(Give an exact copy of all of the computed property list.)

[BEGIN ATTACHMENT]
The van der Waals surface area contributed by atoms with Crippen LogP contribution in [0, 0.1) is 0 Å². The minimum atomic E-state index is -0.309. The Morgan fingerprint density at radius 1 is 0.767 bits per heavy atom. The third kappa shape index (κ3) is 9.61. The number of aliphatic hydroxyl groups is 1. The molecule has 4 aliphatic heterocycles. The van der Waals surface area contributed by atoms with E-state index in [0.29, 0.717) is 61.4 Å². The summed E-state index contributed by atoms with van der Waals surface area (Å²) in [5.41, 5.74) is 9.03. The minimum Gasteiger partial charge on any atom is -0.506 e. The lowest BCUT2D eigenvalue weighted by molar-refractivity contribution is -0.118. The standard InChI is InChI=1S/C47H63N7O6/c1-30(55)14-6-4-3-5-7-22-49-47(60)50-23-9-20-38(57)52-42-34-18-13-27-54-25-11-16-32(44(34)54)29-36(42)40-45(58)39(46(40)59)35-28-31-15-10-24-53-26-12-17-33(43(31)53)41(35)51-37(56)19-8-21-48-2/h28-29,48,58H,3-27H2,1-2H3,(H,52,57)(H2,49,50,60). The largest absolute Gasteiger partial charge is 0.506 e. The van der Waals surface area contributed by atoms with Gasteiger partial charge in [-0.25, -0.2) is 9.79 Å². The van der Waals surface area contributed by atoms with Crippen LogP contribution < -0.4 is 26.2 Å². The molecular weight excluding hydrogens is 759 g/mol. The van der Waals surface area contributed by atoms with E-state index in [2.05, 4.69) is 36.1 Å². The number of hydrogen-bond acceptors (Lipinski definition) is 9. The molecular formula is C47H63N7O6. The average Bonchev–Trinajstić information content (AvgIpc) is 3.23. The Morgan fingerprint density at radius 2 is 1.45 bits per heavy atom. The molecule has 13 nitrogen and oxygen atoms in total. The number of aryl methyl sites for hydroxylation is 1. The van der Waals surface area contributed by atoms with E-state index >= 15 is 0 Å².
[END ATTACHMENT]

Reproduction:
The van der Waals surface area contributed by atoms with Crippen LogP contribution in [0, 0.1) is 0 Å². The minimum atomic E-state index is -0.309. The Morgan fingerprint density at radius 1 is 0.767 bits per heavy atom. The third kappa shape index (κ3) is 9.61. The number of aliphatic hydroxyl groups is 1. The molecule has 4 aliphatic heterocycles. The van der Waals surface area contributed by atoms with E-state index in [0.29, 0.717) is 61.4 Å². The summed E-state index contributed by atoms with van der Waals surface area (Å²) in [5.41, 5.74) is 9.03. The minimum Gasteiger partial charge on any atom is -0.506 e. The lowest BCUT2D eigenvalue weighted by molar-refractivity contribution is -0.118. The standard InChI is InChI=1S/C47H63N7O6/c1-30(55)14-6-4-3-5-7-22-49-47(60)50-23-9-20-38(57)52-42-34-18-13-27-54-25-11-16-32(44(34)54)29-36(42)40-45(58)39(46(40)59)35-28-31-15-10-24-53-26-12-17-33(43(31)53)41(35)51-37(56)19-8-21-48-2/h28-29,48,58H,3-27H2,1-2H3,(H,52,57)(H2,49,50,60). The largest absolute Gasteiger partial charge is 0.506 e. The van der Waals surface area contributed by atoms with Gasteiger partial charge in [-0.25, -0.2) is 9.79 Å². The van der Waals surface area contributed by atoms with Crippen LogP contribution < -0.4 is 26.2 Å². The molecular weight excluding hydrogens is 759 g/mol. The van der Waals surface area contributed by atoms with E-state index in [2.05, 4.69) is 36.1 Å². The number of hydrogen-bond acceptors (Lipinski definition) is 9. The molecular formula is C47H63N7O6. The average Bonchev–Trinajstić information content (AvgIpc) is 3.23. The Morgan fingerprint density at radius 2 is 1.45 bits per heavy atom. The molecule has 13 nitrogen and oxygen atoms in total. The number of aryl methyl sites for hydroxylation is 1. The van der Waals surface area contributed by atoms with E-state index >= 15 is 0 Å².